A New Era of Diagnostics
For cancer medicines, one of the tools that may inform optimal use are companion diagnostics. Biomarker tests now commonly inform treatment decisions – like PD-L1 for immunotherapies, or alterations in the ALK gene to guide the use of specific targeted therapies.
However, these companion diagnostics are only the beginning of our journey toward the future of personalized healthcare. Technologies like next-generation sequencing can map out an individual’s full genetic makeup, tumor mutations, and other defining molecular features to find the most appropriate treatment. In addition, liquid biopsies may allow us to non-invasively track how a cancer evolves over time and adjust treatment accordingly.
We’re working with others in the industry to advance the development of such next-generation comprehensive diagnostics. With these tools, we can begin to untangle which treatments produce the best outcomes and help healthcare providers decide how to deliver fully customized care plans – the ultimate goal of personalized medicine.
Capturing More with Digital Health
Digital health platforms like wearables and mobile apps on smart phones can help us gather more information and also capture a critical new perspective: the patient voice. People can report detailed information about their symptoms, treatment burden, quality of life and other experiences, actively and passively documenting their health in detail and in real-time, in a way that goes far beyond the standard tests performed episodically at their doctor’s office.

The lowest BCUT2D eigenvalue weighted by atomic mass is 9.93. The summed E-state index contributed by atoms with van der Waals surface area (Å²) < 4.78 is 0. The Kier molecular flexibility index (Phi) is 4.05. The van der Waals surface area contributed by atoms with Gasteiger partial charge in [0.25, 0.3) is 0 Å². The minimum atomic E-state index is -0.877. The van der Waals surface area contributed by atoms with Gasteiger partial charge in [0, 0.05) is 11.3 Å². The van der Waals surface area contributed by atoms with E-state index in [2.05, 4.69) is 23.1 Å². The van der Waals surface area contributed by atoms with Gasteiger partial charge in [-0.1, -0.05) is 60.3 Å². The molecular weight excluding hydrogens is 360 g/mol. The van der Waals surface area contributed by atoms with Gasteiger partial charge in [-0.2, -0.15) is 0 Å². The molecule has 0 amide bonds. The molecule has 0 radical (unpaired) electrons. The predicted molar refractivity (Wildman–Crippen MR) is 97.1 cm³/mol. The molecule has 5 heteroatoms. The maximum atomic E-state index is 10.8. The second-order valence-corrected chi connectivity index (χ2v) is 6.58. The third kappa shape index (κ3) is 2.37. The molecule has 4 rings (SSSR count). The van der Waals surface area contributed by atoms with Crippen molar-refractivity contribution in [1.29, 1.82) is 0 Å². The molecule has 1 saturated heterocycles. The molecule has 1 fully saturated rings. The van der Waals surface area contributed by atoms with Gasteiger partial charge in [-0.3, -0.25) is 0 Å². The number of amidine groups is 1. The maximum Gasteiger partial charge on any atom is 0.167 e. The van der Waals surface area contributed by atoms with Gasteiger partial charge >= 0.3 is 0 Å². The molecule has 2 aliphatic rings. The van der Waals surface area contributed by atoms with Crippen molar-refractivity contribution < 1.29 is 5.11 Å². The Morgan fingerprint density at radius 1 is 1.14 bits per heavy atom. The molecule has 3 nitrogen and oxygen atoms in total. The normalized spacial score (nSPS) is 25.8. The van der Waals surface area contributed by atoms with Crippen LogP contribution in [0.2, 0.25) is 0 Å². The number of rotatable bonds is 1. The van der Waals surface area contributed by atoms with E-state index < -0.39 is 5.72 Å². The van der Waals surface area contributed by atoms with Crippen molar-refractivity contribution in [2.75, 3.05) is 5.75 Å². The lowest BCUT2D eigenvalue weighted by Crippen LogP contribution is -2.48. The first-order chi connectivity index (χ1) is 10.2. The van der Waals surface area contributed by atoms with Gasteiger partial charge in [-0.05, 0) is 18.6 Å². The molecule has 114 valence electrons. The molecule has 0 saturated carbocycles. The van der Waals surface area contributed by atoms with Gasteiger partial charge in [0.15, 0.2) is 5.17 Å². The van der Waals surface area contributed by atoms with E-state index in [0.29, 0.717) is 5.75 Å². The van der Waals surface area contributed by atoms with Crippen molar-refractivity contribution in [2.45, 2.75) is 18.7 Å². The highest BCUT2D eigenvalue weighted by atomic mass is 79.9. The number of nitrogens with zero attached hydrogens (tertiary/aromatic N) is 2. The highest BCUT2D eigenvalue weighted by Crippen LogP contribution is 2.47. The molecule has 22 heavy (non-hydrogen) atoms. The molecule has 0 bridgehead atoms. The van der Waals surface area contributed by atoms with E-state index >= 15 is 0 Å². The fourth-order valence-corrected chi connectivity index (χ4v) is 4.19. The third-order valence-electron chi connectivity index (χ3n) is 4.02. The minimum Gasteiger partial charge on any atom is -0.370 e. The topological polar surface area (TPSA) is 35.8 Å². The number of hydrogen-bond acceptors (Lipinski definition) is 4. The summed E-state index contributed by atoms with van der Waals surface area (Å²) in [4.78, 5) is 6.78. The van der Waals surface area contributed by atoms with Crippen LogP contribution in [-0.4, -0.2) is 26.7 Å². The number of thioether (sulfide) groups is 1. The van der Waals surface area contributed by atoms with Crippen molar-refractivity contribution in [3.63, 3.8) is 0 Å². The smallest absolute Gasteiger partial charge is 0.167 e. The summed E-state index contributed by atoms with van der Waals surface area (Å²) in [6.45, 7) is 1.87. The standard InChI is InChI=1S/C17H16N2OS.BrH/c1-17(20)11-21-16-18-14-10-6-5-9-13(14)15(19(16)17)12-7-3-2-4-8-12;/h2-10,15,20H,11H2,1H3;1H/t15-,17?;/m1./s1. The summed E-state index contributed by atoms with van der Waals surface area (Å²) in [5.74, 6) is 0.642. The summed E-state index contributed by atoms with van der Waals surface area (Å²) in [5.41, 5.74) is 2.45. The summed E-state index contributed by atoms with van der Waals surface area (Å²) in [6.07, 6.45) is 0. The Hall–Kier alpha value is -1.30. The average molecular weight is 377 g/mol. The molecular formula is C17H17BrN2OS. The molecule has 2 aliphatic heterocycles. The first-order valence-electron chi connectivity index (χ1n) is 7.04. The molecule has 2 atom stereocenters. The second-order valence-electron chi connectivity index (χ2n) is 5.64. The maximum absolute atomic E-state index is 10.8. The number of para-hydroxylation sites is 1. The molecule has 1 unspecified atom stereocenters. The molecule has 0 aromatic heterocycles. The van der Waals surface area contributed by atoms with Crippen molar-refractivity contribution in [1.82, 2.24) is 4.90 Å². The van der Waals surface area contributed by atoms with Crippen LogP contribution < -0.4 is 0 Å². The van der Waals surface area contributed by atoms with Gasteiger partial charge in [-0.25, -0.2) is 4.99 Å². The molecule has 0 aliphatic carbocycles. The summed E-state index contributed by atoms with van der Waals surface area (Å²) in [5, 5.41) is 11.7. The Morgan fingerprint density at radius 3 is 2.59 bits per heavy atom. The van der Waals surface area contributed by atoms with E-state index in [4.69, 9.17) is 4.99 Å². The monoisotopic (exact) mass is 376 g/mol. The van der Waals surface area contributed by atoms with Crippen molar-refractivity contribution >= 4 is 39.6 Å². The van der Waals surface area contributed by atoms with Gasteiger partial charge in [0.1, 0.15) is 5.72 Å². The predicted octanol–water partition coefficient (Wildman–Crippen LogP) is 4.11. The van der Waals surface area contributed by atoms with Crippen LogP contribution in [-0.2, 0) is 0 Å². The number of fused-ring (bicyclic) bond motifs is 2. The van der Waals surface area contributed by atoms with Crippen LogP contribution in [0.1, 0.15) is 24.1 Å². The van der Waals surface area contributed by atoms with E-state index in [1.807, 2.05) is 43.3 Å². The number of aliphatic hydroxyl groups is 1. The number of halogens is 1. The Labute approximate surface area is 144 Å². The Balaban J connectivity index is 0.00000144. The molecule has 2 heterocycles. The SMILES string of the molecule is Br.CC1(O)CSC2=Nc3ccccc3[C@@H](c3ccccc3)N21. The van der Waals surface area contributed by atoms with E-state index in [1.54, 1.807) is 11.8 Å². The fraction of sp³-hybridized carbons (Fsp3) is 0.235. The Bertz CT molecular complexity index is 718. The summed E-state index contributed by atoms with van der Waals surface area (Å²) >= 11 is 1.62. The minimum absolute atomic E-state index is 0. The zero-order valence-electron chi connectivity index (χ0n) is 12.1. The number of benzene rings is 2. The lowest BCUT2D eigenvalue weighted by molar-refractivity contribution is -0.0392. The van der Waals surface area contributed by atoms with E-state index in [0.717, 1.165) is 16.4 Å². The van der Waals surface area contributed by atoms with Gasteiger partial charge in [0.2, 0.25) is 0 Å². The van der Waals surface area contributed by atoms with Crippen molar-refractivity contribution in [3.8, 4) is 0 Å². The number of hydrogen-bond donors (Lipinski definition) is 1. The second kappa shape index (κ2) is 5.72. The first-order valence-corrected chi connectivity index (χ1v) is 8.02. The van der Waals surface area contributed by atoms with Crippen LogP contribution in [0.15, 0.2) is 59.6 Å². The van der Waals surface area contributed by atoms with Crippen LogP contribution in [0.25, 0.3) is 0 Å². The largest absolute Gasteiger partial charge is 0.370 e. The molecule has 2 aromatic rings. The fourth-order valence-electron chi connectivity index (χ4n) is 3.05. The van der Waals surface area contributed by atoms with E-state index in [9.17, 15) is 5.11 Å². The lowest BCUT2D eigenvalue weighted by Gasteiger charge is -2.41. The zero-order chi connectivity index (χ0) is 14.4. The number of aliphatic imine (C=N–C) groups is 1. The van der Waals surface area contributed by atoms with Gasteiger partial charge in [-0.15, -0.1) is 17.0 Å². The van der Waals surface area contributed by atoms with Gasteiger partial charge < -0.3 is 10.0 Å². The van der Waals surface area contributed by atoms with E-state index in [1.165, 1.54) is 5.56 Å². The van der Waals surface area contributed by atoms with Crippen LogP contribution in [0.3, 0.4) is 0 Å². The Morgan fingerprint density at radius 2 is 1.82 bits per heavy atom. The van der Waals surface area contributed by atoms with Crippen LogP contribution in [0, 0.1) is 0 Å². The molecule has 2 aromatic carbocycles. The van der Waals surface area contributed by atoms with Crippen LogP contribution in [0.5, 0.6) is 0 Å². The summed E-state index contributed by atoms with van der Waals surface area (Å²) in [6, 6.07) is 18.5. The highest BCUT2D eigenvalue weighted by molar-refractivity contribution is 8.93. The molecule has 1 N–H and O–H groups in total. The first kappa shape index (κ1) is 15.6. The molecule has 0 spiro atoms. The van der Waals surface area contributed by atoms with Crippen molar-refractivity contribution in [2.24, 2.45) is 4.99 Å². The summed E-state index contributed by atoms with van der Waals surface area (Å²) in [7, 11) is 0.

In addition, data monitored in real-time can alert healthcare professionals to problems that might require immediate attention. And looking at longitudinal data may reveal how a person’s disease changes throughout the day or over many months.
Together with more comprehensive next-generation diagnostics, digital health tools can also inform treatment recommendations as the landscape grows more complex. Alongside others in the cancer community, we at Genentech are actively working to support the development of clinical decision support platforms, informed by real-world and clinical trial data as well as molecular and digital data types going into the future.
A Little Help from AI
With meaningful data at scale, we are learning that artificial intelligence (AI) approaches, such as machine learning or deep learning, can help us analyze these vast amounts of healthcare data to derive insights we previously could not have realized.
One area well-suited for AI is medical image analysis. MRIs, CT scans, pathology slides and other images are routinely used in standard care. AI approaches could help streamline processes for image interpretation that currently require hours of labor, allowing for faster decision-making when people with life-threatening illnesses may not have the benefit of time. In addition, AI can potentially enable more consistent interpretation of images, resulting in better-informed treatment decisions.